[Histonet] Normal solution

Dolors Fuster d.fuster <@t> ub.edu
Fri Mar 10 09:54:09 CST 2006

*Hi histonetters!

I was looking in archives how to made a Normal solution and found the following explanation:*

ok....here we go.  a 1N solution equals 1 gram-equivalent weight of compound in a liter of water.  the gram-equivalent weight 
is determined by dividing the molecular weight by the number of hydrogen ions (or -OH groups) per formula.  
so, in the case of sodium hydroxide (NaOH....a single hydroxyl group) the gram-equivalent weight is 40g 
(ok....i'm rounding a bit for simplicity).  
so a 1N solution would be 40g/L.....therefore, a 2N solution would be 80g/L and a 5N solution would be 200g/L.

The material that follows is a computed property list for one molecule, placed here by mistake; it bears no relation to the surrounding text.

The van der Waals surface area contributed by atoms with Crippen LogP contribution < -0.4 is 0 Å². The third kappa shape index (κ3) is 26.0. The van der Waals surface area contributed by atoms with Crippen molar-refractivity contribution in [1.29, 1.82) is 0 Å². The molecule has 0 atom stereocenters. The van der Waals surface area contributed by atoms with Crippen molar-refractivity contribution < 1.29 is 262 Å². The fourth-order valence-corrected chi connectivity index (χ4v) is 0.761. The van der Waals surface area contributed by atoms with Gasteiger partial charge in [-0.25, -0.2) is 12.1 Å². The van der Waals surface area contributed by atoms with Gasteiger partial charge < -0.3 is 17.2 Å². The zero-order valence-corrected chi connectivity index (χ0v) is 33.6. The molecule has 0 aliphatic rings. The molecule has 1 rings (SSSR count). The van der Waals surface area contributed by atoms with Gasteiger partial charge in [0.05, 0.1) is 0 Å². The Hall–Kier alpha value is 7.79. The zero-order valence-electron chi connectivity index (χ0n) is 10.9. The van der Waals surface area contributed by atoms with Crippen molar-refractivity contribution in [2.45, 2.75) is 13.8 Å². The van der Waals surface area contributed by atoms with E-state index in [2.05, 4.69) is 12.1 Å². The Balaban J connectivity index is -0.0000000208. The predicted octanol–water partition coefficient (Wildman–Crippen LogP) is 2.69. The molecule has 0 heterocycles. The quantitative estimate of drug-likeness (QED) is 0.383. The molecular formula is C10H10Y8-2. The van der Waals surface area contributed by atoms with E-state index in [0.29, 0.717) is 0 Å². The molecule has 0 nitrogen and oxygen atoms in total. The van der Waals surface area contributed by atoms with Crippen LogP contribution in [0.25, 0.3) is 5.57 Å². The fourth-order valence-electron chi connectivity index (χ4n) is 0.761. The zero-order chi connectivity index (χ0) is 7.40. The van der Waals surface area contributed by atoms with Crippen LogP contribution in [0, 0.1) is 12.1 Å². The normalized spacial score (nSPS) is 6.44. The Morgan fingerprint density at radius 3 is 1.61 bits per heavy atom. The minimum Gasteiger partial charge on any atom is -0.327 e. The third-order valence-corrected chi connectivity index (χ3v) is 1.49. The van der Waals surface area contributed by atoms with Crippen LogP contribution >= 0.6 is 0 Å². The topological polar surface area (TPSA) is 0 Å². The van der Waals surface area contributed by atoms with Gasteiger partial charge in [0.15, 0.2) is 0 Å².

carrie kyle-byrne

*It's a really good explanation for me but I still have a question. Have I to follow the same 
procedure with liquids? 
What have I to do if I need a Normal solution of hydrocloric acid, nitric acid, iso-propylic alcohol 
or any other liquid compound?
Have I to use the same amount of ml than gr used with solids applying the same formula?

Thanks in advance

Dolors Fuster 
Tècnic Especialista en Anatomia Patologica i Citologia
Facultat de Medicina
Dep. d'Anatomia i Embriologia Humana
Universitat de Barcelona*

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